Public health institutions worldwide are preparing for a potential resurgence of COVID-19 following the World Health Organization’s (WHO) designation of JN.1 as a “variant of interest” on Tuesday, 19 December.
Initially identified in the United States in September, the variant has since proliferated across 41 countries. In early November, the JN.1 variant comprised approximately three percent of all global coronavirus cases, but a month later, in December, it escalated to 27.1 percent.
WHO anticipates that the emergence of JN.1 may contribute to a rise in COVID-19 cases, particularly in countries experiencing winter conditions.
What is the JN.1 Variant?
The latest coronavirus variant, JN.1, has evolved from its predecessor, BA 2.86, which is part of the lineage originating from the more severe ‘Omicron’ variant that peaked last year.
Each variant possesses unique ‘spike proteins’ crucial for infecting cells and causing specific symptoms. Changes, or ‘mutations’, in these spike protein DNA sequences indicate the emergence of a new viral ‘variant’.
Variants may vary in terms of severity, transmissibility, and response to symptom treatments. The new variant, JN.1, demonstrates increased genetic divergence from its predecessors, reflecting the ongoing evolution of the virus.
BA 2.86, with 20 mutations in its spike protein, precedes JN.1, which has 21 mutations. The additional mutation in JN.1, identified as L455S by the Centers for Disease Control and Prevention (CDC) in the United States, is suggested to potentially aid the virus in evading immune system responses.
Where is it spreading?
Several other countries, including France, Singapore, Canada, the United Kingdom, Sweden, and China – which reported seven cases last week – have reported a notable number of JN.1 cases, according to WHO.
In early December, JN.1 was detected in the Indian state of Kerala, where a 79-year-old female patient experienced mild, influenza-like symptoms and has since recovered. On Monday, 18 December, the health minister of the neighboring Karnataka state mandated masks for individuals above 60 years old and those with heart or breathing issues. India has reported a total of 21 cases of the JN.1 virus so far.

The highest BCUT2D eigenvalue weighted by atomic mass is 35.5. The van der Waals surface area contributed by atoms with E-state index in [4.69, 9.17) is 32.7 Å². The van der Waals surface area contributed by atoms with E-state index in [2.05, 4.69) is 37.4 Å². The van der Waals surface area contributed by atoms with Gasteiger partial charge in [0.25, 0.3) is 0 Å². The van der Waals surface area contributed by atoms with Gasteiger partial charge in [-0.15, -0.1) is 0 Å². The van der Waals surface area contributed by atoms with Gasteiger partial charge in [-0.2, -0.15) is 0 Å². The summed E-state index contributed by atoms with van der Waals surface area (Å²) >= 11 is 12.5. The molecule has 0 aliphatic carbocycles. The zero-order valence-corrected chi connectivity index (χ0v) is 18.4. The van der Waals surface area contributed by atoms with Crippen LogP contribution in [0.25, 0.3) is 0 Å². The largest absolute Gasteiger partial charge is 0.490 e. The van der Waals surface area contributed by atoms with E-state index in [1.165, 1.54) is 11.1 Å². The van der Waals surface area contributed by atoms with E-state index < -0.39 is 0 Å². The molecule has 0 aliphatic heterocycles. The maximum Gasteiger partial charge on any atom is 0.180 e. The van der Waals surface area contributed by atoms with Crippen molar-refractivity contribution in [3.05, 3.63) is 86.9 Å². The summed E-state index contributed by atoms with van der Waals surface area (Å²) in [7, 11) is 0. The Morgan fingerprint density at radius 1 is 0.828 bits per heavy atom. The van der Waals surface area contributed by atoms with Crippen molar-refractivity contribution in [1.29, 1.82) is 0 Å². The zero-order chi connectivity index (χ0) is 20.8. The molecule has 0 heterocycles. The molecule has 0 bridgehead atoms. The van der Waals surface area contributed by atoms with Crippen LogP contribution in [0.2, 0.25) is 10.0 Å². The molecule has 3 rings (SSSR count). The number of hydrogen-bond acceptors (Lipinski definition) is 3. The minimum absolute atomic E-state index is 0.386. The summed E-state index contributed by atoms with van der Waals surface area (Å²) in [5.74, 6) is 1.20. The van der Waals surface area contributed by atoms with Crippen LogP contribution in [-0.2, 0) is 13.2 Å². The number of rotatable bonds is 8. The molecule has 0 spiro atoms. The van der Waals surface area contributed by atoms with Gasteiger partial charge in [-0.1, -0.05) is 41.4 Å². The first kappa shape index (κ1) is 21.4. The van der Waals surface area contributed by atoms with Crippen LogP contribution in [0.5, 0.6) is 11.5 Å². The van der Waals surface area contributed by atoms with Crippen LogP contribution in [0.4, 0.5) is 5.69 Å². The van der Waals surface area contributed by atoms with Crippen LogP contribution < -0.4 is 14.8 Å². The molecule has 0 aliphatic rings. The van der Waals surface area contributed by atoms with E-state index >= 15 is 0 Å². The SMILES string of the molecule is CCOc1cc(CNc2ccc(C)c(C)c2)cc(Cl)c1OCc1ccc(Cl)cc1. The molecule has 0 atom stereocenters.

As of now, there have been no reported cases of the Omicron coronavirus subvariant, JN.1, in Egypt, according to Mohamed Awad Tag Al-din, the presidential adviser for health affairs. In a television statement on Sunday, 24 December, Tag El-Din emphasized that while the variant, initially identified in the US and currently present in other countries, has not surfaced in Egypt, there remains a possibility for its introduction into the country.
Should the world be worried?
WHO indicated that the current risk of the JN.1 variant in terms of severity is assessed as low, and this evaluation will be updated as necessary. However, its growth advantage has been classified as “high” due to the increasing number of cases in recent weeks.
WHO also highlighted that, with the onset of winter in the northern hemisphere, other respiratory diseases such as influenza are also on the rise, and the transmission of JN.1 may further strain health facilities.
WHO’s technical lead for COVID-19, Maria Van Kerkhove, emphasized in a public statement that member states have been urged to closely monitor coronavirus cases and share data on samples. This collaborative effort aims to enhance the understanding of the variant’s circulation and potentially modify global recommendations based on available information.
Both WHO and the CDC reassured the world that vaccines will continue to provide protection against severe symptoms of the JN.1 variant.